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I know the basic differences of LL vs LR parsers. I also know that GLR, SLR, and LALR are all extensions of LR parsers. So my question in more details is...

Given a LL(*) parser and any variation on a LR parser, is there any language that can be described in one and not the other? Or more simply is there any feature or property that can not be expressed with either?

As a concrete example. If I were to create a language using an LL(*) parser, will I ever run into desired feature/property that I might want to add to my language that would only be possible with a LR parser (or vice versa)?

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up vote 5 down vote accepted

Sure. LL parsers cannot handle any grammars with left recursion. L(AL)R(k) parsers for fixed k won't be able to parse some things that an LL(*) parser can handle, because k<*.

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Can't you rewrite your rules to remove left recursion; I notice the wiki page for LL parsers mentions removal of left conflicts. – Andrew White Mar 29 '11 at 2:38
Are you claiming that any grammar with left recursion cannot be rewritten for LL* such that the left recursion is eliminated? – Chris Pitman Mar 29 '11 at 2:38
Does it matter that LL parsers cannot handle grammars with left recursion? I have this vague memory that any language which can be expressed with left recursion can also be expressed with right recursion. IOW: you might have to factor your grammar differently when using an LL parser vs. an LR parser, but the question wasn't about whether or not you need to rewrite your grammar, it was about whether or not there exists a language which can be recognized by an LL parser but not an LR parser and vice versa. – Jörg W Mittag Mar 29 '11 at 2:40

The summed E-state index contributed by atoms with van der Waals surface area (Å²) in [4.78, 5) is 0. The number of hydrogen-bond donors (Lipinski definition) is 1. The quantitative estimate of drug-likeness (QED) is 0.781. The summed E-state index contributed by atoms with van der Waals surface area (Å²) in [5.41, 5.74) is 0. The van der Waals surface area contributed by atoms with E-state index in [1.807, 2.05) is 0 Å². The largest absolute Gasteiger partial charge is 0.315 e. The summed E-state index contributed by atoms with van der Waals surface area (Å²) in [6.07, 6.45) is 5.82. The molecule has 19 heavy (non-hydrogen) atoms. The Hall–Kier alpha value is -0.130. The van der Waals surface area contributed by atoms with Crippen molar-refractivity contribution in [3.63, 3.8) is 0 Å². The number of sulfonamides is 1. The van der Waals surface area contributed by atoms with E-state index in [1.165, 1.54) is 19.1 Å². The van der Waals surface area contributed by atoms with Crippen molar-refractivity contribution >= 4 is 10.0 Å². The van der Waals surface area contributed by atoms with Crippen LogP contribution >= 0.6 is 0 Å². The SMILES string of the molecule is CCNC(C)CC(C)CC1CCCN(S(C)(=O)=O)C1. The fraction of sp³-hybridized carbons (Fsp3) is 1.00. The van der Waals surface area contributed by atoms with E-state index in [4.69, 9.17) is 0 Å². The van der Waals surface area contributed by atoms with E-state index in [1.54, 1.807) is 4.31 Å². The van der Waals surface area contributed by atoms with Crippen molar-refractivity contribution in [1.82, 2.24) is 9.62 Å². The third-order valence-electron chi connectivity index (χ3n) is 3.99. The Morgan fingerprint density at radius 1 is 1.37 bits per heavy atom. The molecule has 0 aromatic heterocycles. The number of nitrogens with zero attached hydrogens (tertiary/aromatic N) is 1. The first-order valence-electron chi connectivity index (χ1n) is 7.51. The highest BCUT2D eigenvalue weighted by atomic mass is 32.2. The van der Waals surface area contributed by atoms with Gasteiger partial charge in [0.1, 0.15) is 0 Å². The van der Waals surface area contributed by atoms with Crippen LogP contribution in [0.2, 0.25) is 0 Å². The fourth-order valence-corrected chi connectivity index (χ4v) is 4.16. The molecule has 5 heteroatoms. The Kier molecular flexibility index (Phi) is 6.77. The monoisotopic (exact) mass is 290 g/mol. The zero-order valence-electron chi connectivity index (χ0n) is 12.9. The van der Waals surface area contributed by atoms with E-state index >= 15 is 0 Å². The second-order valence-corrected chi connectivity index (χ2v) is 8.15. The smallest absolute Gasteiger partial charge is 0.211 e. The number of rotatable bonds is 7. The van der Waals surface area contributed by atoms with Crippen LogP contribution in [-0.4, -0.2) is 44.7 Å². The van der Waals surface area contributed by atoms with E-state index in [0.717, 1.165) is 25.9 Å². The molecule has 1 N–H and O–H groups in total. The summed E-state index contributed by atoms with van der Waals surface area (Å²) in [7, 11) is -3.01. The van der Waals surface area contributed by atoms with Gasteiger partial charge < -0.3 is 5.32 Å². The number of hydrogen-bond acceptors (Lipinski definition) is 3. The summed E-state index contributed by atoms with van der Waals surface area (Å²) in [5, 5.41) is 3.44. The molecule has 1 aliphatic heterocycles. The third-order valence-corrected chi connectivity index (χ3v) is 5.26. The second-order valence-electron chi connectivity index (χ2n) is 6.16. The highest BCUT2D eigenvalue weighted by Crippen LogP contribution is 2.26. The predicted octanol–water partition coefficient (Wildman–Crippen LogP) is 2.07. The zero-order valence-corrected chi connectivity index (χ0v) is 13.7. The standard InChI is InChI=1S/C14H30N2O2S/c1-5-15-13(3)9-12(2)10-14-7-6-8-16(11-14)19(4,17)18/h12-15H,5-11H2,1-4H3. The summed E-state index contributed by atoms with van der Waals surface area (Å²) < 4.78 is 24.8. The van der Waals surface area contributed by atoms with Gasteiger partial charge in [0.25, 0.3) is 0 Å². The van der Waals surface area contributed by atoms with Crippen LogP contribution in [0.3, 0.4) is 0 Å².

If you are willing to rewrite the grammar, you can make most parsers "parse" a superset of the real langauge'; you can then write additional tests to remove the extraneous parts. The question is, how much work are you willing to go to? The OP's original question was about the strength of LL(*) vs. LALR(k). – Ira Baxter Mar 29 '11 at 2:40
This is not correct anymore, have a look at GLL ( – coen Sep 15 '13 at 21:33

Here are a couple of opinion pieces, you can consider them point and counterpoint:

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I am not very concerned with people's thoughts on the parsers as much as I am the theoretical limitations each has. – Andrew White Mar 29 '11 at 2:47

You might find interesting this paragraph in Wikipedia, which says, that LL(*) grammars are subset of LR(k) grammars: So you can parse more languages using LR parsing methods.

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I wish the paragraph had cited its sources; That would have been a good read. This seems to contradict Ira's answer (which I have accepted for now). – Andrew White Apr 2 '11 at 19:39

There are some grammars that cannot be "rewritten" to be parsed by LL parsers which can be parsed by LR parsers. One example: Given a simple grammar that constructs terms with substractions: